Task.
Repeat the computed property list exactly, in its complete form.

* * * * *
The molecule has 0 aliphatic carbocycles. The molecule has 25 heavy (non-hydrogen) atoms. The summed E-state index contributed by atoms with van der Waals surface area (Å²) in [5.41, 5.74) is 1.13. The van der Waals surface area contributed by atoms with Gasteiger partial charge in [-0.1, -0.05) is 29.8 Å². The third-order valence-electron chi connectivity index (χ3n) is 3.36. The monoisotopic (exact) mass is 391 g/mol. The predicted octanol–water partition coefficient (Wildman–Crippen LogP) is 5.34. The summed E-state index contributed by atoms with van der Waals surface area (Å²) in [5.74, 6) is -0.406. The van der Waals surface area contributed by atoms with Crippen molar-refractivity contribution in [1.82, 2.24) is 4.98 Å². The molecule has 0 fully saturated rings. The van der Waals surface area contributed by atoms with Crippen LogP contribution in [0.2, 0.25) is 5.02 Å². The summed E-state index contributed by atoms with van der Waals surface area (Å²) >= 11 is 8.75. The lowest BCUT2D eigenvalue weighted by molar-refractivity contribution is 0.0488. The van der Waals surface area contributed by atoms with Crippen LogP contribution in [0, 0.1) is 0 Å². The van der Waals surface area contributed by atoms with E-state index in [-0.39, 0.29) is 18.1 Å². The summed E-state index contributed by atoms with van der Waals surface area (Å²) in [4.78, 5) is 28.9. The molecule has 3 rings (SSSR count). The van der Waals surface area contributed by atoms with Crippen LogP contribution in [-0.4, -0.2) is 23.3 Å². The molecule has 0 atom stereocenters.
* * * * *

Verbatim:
The molecule has 0 aliphatic carbocycles. The molecule has 25 heavy (non-hydrogen) atoms. The summed E-state index contributed by atoms with van der Waals surface area (Å²) in [5.41, 5.74) is 1.13. The van der Waals surface area contributed by atoms with Gasteiger partial charge in [-0.1, -0.05) is 29.8 Å². The third-order valence-electron chi connectivity index (χ3n) is 3.36. The monoisotopic (exact) mass is 391 g/mol. The predicted octanol–water partition coefficient (Wildman–Crippen LogP) is 5.34. The summed E-state index contributed by atoms with van der Waals surface area (Å²) in [5.74, 6) is -0.406. The van der Waals surface area contributed by atoms with Crippen molar-refractivity contribution in [1.82, 2.24) is 4.98 Å². The molecule has 0 fully saturated rings. The van der Waals surface area contributed by atoms with Crippen LogP contribution in [0.2, 0.25) is 5.02 Å². The summed E-state index contributed by atoms with van der Waals surface area (Å²) >= 11 is 8.75. The lowest BCUT2D eigenvalue weighted by molar-refractivity contribution is 0.0488. The van der Waals surface area contributed by atoms with Crippen LogP contribution in [0, 0.1) is 0 Å². The van der Waals surface area contributed by atoms with E-state index in [-0.39, 0.29) is 18.1 Å². The summed E-state index contributed by atoms with van der Waals surface area (Å²) in [4.78, 5) is 28.9. The molecule has 3 rings (SSSR count). The van der Waals surface area contributed by atoms with Crippen LogP contribution in [-0.4, -0.2) is 23.3 Å². The molecule has 0 atom stereocenters.